Free behind bars: An evangelical prison ministry in Uruguay sees inmates’ transformation in Christ

By Lizzie Sotola |
uruguay prison ministry
"The person is simply invited to have a better life. That prison is not his place... Jesus is presented as the one who can help him," says chaplain Eduardo Vignoli. | Facundo Luzardo

“Six out of ten Uruguayans prefer to invest more in the rehabilitation of inmates and their social reintegration than in allocating money for the construction of more prisons,” a recent issue of Prison Insider, an Uruguayan publication, stated. But at the same time, “only one in four see it possible to rehabilitate all or, at least, most of the people who commit crimes,” according to a study on Justice, Prisons and Rehabilitation.

Yet, an evangelical ministry seeks to help change attitudes as they bring hope and “spiritual freedom” to prisoners – and the impact has been remarkable.

Unit 7 of Uruguay's National Rehabilitation Institute (INR) is known as the Canelones Prison. For its director Ana Germán, “there is no them and us. It is all of us.” The difference? The country's penitentiary ministry allowed the construction of a chapel inside the prison and a group of evangelical Christians regularly visit and provide spiritual counseling to the inmates.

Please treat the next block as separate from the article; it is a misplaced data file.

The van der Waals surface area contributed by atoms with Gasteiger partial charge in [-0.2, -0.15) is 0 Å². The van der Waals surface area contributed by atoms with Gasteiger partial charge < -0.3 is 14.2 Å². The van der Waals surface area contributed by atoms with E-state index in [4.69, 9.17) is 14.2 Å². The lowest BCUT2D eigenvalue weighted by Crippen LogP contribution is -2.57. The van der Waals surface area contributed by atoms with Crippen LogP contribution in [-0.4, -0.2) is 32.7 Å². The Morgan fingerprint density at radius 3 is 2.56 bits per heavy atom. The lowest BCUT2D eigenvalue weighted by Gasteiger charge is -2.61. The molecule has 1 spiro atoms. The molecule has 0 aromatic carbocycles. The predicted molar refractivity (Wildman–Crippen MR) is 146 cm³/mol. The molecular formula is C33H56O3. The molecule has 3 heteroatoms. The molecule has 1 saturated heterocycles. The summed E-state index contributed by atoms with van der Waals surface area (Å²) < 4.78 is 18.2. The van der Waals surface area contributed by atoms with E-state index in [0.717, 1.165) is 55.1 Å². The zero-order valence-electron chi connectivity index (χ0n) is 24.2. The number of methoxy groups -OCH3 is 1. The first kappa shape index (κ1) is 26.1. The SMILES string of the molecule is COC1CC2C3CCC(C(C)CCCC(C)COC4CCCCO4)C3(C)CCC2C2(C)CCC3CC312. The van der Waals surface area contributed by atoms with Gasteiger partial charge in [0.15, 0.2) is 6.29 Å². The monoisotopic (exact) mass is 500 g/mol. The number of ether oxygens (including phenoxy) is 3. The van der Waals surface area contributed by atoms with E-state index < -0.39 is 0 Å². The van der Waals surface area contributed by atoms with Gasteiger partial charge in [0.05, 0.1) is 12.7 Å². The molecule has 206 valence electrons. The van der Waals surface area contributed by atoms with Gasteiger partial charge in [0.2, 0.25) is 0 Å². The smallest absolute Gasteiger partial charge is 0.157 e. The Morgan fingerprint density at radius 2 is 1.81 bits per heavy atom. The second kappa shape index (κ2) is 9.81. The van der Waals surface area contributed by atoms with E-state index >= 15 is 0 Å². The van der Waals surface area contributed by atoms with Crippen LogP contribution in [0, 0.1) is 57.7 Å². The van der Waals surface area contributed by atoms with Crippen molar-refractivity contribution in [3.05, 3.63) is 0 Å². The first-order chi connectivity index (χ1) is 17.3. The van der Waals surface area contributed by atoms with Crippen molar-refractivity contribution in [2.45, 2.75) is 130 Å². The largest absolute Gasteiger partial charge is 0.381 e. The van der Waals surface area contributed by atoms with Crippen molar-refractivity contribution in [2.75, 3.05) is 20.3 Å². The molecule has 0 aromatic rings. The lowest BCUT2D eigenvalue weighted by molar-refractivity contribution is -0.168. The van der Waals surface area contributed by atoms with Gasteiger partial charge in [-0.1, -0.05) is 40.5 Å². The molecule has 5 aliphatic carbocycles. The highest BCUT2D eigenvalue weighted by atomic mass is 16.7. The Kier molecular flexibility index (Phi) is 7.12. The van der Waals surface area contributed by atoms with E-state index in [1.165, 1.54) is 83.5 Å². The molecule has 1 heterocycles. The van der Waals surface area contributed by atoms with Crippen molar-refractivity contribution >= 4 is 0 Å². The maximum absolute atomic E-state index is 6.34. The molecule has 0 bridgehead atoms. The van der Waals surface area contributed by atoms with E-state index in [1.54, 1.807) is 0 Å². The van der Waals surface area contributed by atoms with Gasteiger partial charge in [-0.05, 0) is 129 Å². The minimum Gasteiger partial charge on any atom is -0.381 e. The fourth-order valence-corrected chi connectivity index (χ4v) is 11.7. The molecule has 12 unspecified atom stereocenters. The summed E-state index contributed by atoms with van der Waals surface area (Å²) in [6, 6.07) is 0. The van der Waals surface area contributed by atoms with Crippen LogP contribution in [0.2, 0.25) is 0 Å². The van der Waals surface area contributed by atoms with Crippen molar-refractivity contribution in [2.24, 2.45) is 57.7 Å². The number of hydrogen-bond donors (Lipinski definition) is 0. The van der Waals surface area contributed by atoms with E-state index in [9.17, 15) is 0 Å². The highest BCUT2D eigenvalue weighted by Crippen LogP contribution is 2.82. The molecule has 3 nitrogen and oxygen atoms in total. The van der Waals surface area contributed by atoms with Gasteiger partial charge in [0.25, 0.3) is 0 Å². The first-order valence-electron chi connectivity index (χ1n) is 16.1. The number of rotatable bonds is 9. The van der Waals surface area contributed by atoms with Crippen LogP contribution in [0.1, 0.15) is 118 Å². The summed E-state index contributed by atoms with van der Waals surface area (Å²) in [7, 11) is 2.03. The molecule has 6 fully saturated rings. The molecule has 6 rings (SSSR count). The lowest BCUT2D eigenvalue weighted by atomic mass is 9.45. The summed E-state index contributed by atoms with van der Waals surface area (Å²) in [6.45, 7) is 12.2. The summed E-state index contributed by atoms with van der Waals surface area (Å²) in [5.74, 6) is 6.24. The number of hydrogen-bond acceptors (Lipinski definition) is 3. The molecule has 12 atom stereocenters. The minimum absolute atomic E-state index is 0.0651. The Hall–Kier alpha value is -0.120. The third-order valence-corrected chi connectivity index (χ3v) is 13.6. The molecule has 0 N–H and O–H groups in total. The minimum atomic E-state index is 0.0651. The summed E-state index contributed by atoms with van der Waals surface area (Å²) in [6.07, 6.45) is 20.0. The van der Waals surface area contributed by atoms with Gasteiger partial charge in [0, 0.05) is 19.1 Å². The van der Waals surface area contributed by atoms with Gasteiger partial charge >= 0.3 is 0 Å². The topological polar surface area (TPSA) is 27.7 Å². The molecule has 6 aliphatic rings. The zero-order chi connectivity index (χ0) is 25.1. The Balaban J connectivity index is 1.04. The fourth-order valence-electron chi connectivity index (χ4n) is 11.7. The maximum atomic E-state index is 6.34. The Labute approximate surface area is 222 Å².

The effort is led by Pastor Eduardo Vignoli, accompanied by his sons, Pablo and Juan, all of whom are leaders in the Uruguayan pastoral ministry. The Vignoli family is considered the spiritual authority in charge of chaplaincy to those who have been deprived of liberty. And thanks to their work, there is now a place of worship within the prison.

“We started in February 2002. But there have always been brothers who have been interested in this ministry,” Vignoli told Diario Cristiano, Christian Daily International’s Spanish edition. “The Prison Fellowship has brothers from different congregations working in all the penitentiary units of the country. There are about 33 in total. There are churches that take care of the 'liberated' who have made a decision for Christ in the prisons.”

Uruguayan prison ministry inmates
"These are people who already enjoy a spiritual freedom that only God can offer to human beings," says Vignoli | Facundo Luzardo

The pastor remarked that "the director of the INR, on which the prisons and penitentiaries depend, firmly believes in and supports the work of the churches. There is a protocol of religious attention in the prisons drafted by the different religious expressions and approved by the INR,” which endorses spiritually accompanying and assisting the inmates.

Within the premises of the Canelones Prison, there is a simple church with the necessary facilities to hold meetings, some private spaces for counseling, and a place where inmates can worship God together. “From the beginning of the construction of the church, the response from and relationship with the prison authorities has been very good. And it continues to be excellent with the current leadership of the Unit,” says Vignoli, who took the lead in requesting the construction of the prison church.